Whether you’re a football lover or just watch for the commercials, chances are many of you will be watching the big game this Sunday. Maybe you’re hosting a big party or perhaps just settling down with the family. Whatever the case, you’ll want something to munch on while you watch. There’s no need to reach for unhealthy, fat, sugar and salt laden foods. You can “have your cake and eat it too” so to speak, with these 10 healthy snack recipes.
Today I have a whole food recipe which gives you a way to use up some of your leftovers. Here is my personal recipe for leftovers, which in this case was turkey. However, this really isn’t a recipe, as much as a process, which is very versatile. In this instance, I used Delicata squash, along with other things I had on hand: the basics, turkey, of course as well as kale, carrots, celery, onion, along with homemade bone broth, white wine, a little Himalayan salt, and some spices. The Delicata squash, pictured below, is a small, slightly sweet squash, about the size of a large sweet potato.
This recipe was born out of a craving for pot pie. Being gluten-free, I was too lazy to attempt the almost impossible “gluten-free” pie crust. So, I made the filling for the pot pie, and put it over a baked potato. Thus the lazy pot pie was invented. In this instance, I expanded the recipe by using squash instead of a potato.
With this recipe/procedure, you are only limited by your imagination. Are you a vegan? Use beans instead of meat. For the rest, open your fridge and see what you have on hand. How about, Sweet Potatoes, with left over steak, zucchini and tomatoes, or, Acorn squash, rotisserie chicken, broccoli, and spinach…well you get the idea. Experiment! There is a huge variety of squash, potatoes or even ancient grains, such as quinoa, amaranth or millet.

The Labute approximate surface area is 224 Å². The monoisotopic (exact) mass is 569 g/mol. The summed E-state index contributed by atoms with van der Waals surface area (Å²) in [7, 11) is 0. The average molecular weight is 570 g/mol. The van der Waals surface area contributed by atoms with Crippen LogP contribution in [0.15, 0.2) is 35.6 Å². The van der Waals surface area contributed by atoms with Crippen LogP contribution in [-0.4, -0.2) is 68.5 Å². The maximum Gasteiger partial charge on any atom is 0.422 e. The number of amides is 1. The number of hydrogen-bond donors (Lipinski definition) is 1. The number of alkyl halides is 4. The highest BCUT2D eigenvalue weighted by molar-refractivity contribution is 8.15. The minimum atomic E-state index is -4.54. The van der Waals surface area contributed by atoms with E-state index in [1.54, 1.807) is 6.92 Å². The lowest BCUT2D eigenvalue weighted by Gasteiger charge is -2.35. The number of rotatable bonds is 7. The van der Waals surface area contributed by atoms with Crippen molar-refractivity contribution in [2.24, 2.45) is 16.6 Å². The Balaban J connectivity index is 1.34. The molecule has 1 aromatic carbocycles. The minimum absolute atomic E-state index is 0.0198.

Add some fresh herbs to liven it up. This is a recipe I developed several years ago. Looking back at it today, I’d add poultry seasoning herbs, such as sage, rosemary and/or thyme. Fresh herbs add life and wonderful seasoning to this dish. With that said, it’s all about using what’s on hand. If you don’t have fresh herbs, by all means, use dried instead.
Here are a few photos of the ingredients and recipe steps. Scroll down to the bottom of the page for the complete recipe.
In honor of my post yesterday on the Okinawa Diet, I am posting one of my recipes, Purple Sweet Potato Nachos. Sweet potatoes, particularly the purple variety, are a large part of the Okinawa style of eating. Sweet potatoes are super healthy, packed with fiber and a host of vitamins and minerals. For more information on the health benefits of these little gems, see this article by Dr. Axe.
In this recipe, I used ground bison for the meat. However, any ground meat would work. Just make sure it’s grass fed or pasture raised. To truly honor the Okinawa way of eating, however, would eliminate the sour cream and cheese all together. You could use vegan options, however, Okinawan people typically don’t eat processed foods. You could also swap out the ground meat for your favorite beans. All other steps would remain the same. Enjoy!